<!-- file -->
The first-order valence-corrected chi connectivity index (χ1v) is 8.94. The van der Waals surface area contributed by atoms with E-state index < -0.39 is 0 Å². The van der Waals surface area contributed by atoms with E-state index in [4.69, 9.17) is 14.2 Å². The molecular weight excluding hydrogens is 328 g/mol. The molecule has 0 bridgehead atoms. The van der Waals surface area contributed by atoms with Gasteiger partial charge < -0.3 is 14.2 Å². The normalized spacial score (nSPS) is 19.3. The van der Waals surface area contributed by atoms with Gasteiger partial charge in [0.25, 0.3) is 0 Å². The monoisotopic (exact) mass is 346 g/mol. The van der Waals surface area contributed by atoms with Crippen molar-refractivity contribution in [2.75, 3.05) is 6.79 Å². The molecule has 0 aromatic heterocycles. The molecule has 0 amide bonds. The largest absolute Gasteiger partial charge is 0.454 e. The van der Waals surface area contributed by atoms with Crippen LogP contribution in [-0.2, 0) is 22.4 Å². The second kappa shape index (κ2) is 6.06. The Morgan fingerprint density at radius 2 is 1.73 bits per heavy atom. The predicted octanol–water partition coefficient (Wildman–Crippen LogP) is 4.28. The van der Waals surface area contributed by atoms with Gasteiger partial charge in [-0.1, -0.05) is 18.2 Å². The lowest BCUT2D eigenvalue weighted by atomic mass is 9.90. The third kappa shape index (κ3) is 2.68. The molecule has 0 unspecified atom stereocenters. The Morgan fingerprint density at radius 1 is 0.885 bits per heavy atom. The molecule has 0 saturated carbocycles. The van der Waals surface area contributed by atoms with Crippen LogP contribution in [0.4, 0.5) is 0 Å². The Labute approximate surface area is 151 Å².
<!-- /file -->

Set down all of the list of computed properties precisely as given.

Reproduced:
The first-order valence-corrected chi connectivity index (χ1v) is 8.94. The van der Waals surface area contributed by atoms with E-state index < -0.39 is 0 Å². The van der Waals surface area contributed by atoms with E-state index in [4.69, 9.17) is 14.2 Å². The molecular weight excluding hydrogens is 328 g/mol. The molecule has 0 bridgehead atoms. The van der Waals surface area contributed by atoms with Gasteiger partial charge < -0.3 is 14.2 Å². The normalized spacial score (nSPS) is 19.3. The van der Waals surface area contributed by atoms with Gasteiger partial charge in [0.25, 0.3) is 0 Å². The monoisotopic (exact) mass is 346 g/mol. The van der Waals surface area contributed by atoms with Crippen molar-refractivity contribution in [2.75, 3.05) is 6.79 Å². The molecule has 0 aromatic heterocycles. The molecule has 0 amide bonds. The largest absolute Gasteiger partial charge is 0.454 e. The van der Waals surface area contributed by atoms with Crippen LogP contribution in [-0.2, 0) is 22.4 Å². The second kappa shape index (κ2) is 6.06. The Morgan fingerprint density at radius 2 is 1.73 bits per heavy atom. The predicted octanol–water partition coefficient (Wildman–Crippen LogP) is 4.28. The van der Waals surface area contributed by atoms with Gasteiger partial charge in [-0.1, -0.05) is 18.2 Å². The lowest BCUT2D eigenvalue weighted by atomic mass is 9.90. The third kappa shape index (κ3) is 2.68. The molecule has 0 unspecified atom stereocenters. The Morgan fingerprint density at radius 1 is 0.885 bits per heavy atom. The molecule has 0 saturated carbocycles. The van der Waals surface area contributed by atoms with Crippen LogP contribution in [0.4, 0.5) is 0 Å². The Labute approximate surface area is 151 Å².